A new innovative area in eye care is emerging to manage this preventable problem. Dry Eye Disease is reported in scientific literature in as much as 1 in 3 adults in North America. The problem with that number is many cases of Dry Eye Disease can be prevented by clinical periocular hygiene. At eyeLABS Center for Ocular Surface Disease, various techniques have been developed and adapted to clean and clear this area with clinical precision and effectiveness. A comprehensive clinical periocular cleaning is the most effective way to keep this structure healthy and hygienic to date and is a non-surgical treatment for this surface. As clinical director at eyeLABS, our patients have benefited from hundreds of clinical hours spent refining our non-surgical periocular techniques as well as developing new ones making our center a first of its kind facility with specialty services in periocular hygeine and treatments. Lid margin debridement/scaling is a technique used to clear keratinized tissue after being highlighted with specific ophthalmic dyes at the eyelid surface. Obstructed glands can be cleared which give the oils a clear path to the tear film using various expression instruments with gentle pressure being applied. In many cases, thermal pulsation is used if the obstruction is too hardened for routine expression to clear. This 12-minute procedure is the only FDA approved therapy for non-surgical treatment of evaporative dry eye and eyeLABS was the first optometric center in the country to acquire this technology. Eyelash follicles and roots are known areas where bacteria and mites (Demodex) make a home and can accumulate. This can lead to inflammation at the eyelash base which worsens the nearby tissue inflammation and damage. Loss of eyelashes can be a sign of bacterial or mite infestation. Up to 80% of blepharitis patients have clinically documented Demodex infestation, depite good at home hygiene. BlephEx is a new treatment method that allows clinical removal and cleaning of this area.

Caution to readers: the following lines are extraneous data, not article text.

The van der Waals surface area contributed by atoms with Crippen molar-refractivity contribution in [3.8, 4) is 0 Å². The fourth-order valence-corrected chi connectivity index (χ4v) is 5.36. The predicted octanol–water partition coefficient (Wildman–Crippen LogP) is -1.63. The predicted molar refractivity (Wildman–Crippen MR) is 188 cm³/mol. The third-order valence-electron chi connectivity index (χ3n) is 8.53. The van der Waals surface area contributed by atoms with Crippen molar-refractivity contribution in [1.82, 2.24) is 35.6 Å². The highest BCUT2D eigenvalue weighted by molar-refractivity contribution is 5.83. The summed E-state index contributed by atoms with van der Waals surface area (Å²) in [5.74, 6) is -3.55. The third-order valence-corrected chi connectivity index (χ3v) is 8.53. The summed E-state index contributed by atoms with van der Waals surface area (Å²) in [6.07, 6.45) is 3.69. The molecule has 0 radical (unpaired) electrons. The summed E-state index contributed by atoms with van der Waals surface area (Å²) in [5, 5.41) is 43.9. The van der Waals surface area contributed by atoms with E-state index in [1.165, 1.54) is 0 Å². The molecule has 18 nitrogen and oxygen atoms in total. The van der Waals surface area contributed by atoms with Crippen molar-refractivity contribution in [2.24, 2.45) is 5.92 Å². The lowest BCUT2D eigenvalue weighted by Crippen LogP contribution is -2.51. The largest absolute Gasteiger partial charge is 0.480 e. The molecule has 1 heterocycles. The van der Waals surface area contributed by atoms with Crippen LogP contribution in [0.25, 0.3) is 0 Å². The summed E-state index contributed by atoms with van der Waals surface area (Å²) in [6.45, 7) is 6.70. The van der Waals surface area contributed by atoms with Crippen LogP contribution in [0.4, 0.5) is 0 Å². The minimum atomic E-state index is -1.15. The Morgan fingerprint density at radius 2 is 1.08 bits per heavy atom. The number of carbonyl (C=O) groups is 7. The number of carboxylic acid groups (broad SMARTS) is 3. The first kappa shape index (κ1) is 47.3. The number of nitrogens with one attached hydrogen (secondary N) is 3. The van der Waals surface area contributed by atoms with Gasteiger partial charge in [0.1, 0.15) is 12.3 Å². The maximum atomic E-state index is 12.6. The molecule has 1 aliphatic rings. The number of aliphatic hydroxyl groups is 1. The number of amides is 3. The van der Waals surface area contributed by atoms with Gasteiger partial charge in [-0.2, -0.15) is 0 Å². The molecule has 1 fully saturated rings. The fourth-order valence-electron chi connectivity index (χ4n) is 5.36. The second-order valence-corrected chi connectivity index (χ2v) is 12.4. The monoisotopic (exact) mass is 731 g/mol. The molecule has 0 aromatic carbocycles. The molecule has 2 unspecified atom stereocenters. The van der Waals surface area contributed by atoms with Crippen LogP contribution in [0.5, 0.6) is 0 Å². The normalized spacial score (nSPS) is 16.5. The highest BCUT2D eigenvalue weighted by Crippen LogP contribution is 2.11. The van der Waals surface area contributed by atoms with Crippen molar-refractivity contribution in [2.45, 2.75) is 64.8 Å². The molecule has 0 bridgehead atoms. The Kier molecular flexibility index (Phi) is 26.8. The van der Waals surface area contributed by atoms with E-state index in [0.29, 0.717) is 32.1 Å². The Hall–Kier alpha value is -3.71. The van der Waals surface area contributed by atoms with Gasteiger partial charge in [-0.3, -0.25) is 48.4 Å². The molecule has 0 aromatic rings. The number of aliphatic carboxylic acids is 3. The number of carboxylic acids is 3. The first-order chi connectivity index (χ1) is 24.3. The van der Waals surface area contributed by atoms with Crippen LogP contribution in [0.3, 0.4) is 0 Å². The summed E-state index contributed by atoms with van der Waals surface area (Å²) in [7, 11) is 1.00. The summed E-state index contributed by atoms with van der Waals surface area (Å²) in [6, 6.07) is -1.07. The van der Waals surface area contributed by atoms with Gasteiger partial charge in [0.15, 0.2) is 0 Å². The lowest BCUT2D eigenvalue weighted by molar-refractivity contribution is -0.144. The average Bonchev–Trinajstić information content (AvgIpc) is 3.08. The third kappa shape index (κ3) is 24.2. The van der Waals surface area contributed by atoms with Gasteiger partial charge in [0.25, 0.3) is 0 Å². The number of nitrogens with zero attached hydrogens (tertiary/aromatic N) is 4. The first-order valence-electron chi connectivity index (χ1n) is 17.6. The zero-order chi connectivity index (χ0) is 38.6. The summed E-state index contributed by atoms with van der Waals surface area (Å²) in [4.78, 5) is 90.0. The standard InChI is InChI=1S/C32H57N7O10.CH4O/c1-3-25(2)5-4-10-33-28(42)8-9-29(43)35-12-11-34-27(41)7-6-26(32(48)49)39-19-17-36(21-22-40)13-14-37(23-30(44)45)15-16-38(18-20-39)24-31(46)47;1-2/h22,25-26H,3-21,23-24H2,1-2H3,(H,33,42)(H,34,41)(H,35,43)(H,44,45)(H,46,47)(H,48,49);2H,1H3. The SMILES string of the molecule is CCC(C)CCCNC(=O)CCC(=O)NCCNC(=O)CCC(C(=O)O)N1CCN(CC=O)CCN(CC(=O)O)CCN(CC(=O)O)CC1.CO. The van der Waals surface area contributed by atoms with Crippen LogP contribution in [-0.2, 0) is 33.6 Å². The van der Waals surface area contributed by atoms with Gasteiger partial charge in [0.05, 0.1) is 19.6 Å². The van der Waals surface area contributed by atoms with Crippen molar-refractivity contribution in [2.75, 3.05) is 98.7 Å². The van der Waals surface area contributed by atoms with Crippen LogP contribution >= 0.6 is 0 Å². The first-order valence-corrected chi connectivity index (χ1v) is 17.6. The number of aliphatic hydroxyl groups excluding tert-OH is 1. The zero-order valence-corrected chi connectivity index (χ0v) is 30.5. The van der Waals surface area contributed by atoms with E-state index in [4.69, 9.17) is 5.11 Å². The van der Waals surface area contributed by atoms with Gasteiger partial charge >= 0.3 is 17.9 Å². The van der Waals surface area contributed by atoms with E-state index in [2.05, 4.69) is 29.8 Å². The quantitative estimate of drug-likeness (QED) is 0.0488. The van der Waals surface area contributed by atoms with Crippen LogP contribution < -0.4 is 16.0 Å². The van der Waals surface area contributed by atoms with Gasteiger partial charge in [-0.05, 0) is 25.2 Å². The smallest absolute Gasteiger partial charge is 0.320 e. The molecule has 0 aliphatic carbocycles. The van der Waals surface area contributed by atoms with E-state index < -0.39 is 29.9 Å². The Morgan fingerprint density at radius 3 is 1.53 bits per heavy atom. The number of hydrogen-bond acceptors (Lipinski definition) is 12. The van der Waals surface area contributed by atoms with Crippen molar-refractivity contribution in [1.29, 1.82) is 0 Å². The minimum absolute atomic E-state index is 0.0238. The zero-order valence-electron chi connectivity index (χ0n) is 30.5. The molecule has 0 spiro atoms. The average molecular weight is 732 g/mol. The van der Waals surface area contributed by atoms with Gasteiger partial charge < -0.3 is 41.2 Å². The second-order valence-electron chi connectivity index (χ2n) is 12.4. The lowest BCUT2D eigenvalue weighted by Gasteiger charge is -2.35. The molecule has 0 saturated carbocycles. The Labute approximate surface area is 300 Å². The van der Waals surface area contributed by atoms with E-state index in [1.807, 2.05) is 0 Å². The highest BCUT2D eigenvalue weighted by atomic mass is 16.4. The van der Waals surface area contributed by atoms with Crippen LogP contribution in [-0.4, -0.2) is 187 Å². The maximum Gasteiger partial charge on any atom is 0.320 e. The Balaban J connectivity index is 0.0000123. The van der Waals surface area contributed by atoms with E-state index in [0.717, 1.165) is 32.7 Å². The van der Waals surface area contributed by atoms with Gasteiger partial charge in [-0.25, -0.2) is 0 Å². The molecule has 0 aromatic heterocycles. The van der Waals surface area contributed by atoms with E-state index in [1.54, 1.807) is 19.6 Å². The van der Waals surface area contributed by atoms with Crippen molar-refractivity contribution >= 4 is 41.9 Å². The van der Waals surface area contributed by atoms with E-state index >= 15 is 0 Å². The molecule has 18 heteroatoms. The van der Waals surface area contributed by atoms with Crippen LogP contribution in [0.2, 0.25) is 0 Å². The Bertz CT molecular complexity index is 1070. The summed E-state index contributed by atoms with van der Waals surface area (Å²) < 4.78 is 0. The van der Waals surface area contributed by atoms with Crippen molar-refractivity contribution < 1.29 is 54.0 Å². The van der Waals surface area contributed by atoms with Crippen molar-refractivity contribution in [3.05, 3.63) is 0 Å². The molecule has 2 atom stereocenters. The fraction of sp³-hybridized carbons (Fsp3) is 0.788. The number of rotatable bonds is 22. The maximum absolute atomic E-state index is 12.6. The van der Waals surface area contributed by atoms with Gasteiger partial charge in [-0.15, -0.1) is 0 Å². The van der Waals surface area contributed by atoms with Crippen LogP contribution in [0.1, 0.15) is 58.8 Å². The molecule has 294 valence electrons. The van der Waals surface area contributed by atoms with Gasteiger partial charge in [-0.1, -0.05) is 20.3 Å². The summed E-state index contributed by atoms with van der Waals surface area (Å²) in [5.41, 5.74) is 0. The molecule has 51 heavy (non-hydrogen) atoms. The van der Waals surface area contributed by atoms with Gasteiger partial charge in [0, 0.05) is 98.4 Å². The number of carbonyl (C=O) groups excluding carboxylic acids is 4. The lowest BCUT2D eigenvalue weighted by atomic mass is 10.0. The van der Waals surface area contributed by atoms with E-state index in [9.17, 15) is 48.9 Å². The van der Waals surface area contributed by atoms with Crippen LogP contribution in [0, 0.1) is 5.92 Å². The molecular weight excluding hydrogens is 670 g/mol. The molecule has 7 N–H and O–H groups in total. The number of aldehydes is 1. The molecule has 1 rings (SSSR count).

Clinical periocular hygiene is a growing area of non-surgical treatments for the eyelid and periocular region which is a proven effective means of keeping the delicate skin of the inner and outer eyelid healthy and vital to preventing lid disease and maintain good comfortable ocular health. Wear and tear to this area can and does happen without makeup application as well. Incomplete blinking, contact lens wear, environmental debris, certain medications and health problems (diabetes, thyroid, arthritis) all increase the burden to this area. Men are just as vulnerable as women to this problem.
Like every new area of medicine, many doctors don't even know it exists and may prescribe artifical tears, antibiotic drops, lid scrubs or other at home warm compresses and baby shampoo however none of these at home solutions are able to clinically treat this area. Like brushing your teeth daily (or twice daily), professional grade hygiene is required for proper oral health. The most effective therapy is a combination of good home hygiene and regular clinical periocular hygiene. The next time you book a facial to 'clear your pores', consider doing your eyes a favour and booking a comprehensive clinical cleaning for your eyes. They'll thank you for it!
In good health,
Dr. Richard Maharaj OD, FAAO